Hair Loss and Iodine Deficiency

White iodine

A retired hairdresser neighbour told me that when she was first apprenticed as a 15 year old in the 1950s, her employer often sold little bottles of hair tonic to elderly ladies.

Most of his clientele had nice curly white or blue rinse hair, whereas when she worked at subsequent salons years later, she noticed a high number of female clientele of a certain age were suffering from hair loss.

Her original employer would never divulge the secret of what was in the little hair tonic bottles but when he died his widow admitted it was White Iodine.

My neighbour bought some for her own salon, but it did not have such good results though it seemed to help a bit. She now wonders if her first employer used it in a different concentrate or added another ingredient.

So what is the truth about iodine and hair loss?

Iodine is a trace mineral important to the healthy function of the thyroid and cellular regeneration. It also has anti-fungus, anti-parasitic and anti-bacterial properties. Like many of our vitamins and minerals it has seen a radical drop in the Western diet over the past few decades and it is not unusual for people to be deficient. The food industry replaced the use of iodine with Bromine 40 years ago, although this was partly compensated by the introduction of iodised salt.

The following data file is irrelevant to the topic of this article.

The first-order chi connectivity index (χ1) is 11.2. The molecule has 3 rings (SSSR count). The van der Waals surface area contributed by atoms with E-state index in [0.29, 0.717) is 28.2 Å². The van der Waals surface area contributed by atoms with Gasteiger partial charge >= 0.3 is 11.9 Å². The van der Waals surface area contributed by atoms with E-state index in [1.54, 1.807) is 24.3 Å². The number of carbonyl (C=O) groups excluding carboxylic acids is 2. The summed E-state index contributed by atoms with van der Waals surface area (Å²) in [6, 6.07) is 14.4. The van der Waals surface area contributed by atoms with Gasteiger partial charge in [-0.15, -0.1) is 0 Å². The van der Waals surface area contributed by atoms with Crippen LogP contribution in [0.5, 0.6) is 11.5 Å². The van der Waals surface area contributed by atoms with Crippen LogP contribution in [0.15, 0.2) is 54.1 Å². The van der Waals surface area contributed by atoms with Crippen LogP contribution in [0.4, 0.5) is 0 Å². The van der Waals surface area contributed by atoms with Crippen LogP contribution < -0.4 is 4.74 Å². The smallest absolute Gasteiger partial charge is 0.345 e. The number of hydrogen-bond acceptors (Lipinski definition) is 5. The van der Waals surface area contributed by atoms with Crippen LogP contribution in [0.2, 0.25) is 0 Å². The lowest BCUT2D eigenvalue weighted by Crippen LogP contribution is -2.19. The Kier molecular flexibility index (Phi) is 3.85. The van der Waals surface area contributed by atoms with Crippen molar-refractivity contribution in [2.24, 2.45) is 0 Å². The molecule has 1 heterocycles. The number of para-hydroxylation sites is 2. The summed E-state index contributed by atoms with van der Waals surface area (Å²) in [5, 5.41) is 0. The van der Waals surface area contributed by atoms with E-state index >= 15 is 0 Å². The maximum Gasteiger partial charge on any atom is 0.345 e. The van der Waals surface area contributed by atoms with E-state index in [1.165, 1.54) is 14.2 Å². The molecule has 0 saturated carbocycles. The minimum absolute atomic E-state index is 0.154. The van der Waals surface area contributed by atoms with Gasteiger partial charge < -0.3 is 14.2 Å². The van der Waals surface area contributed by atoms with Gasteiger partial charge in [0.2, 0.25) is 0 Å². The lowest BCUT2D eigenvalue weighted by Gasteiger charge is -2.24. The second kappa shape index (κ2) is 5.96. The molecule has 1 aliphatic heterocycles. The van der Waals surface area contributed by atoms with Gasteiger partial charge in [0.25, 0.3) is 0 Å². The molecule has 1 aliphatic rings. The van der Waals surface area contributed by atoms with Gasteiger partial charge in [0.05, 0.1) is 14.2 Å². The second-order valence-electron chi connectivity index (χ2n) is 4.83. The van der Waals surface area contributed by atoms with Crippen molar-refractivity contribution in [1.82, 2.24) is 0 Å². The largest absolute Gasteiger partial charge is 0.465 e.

• It is thought that Iodine kills the fungus which eats the end of hair follicles. and contains anti-parasitic, antiviral & antibacterial properties which helps maintain the health of the scalp.
  • Iodine also stimulates the thyroid which helps in boosting your hair growth and maintaining its health.

iodine 1

As either too much or too little iodine can lead to thyroid dysfunction and goitres, it is recommended that if you try it, you apply White Iodine (colourless and odourless) topically to the scalp or eat foods best for Iodine such as:

  • Haddock, 3 oz: 104-145 micrograms
  • Bread, 1 slice: 35 micrograms
  • Cottage cheese, 2%, ½ cup: 26-71 micrograms
  • Shrimp, 3 oz: 21-37 micrograms
  • Egg, 1 large: 18-26 micrograms
  • Cheese, cheddar, 1 oz: 5-23 micrograms

Alternatively you can take Kelp seaweed tablets (available from health food shops) which are also rich in Iodine.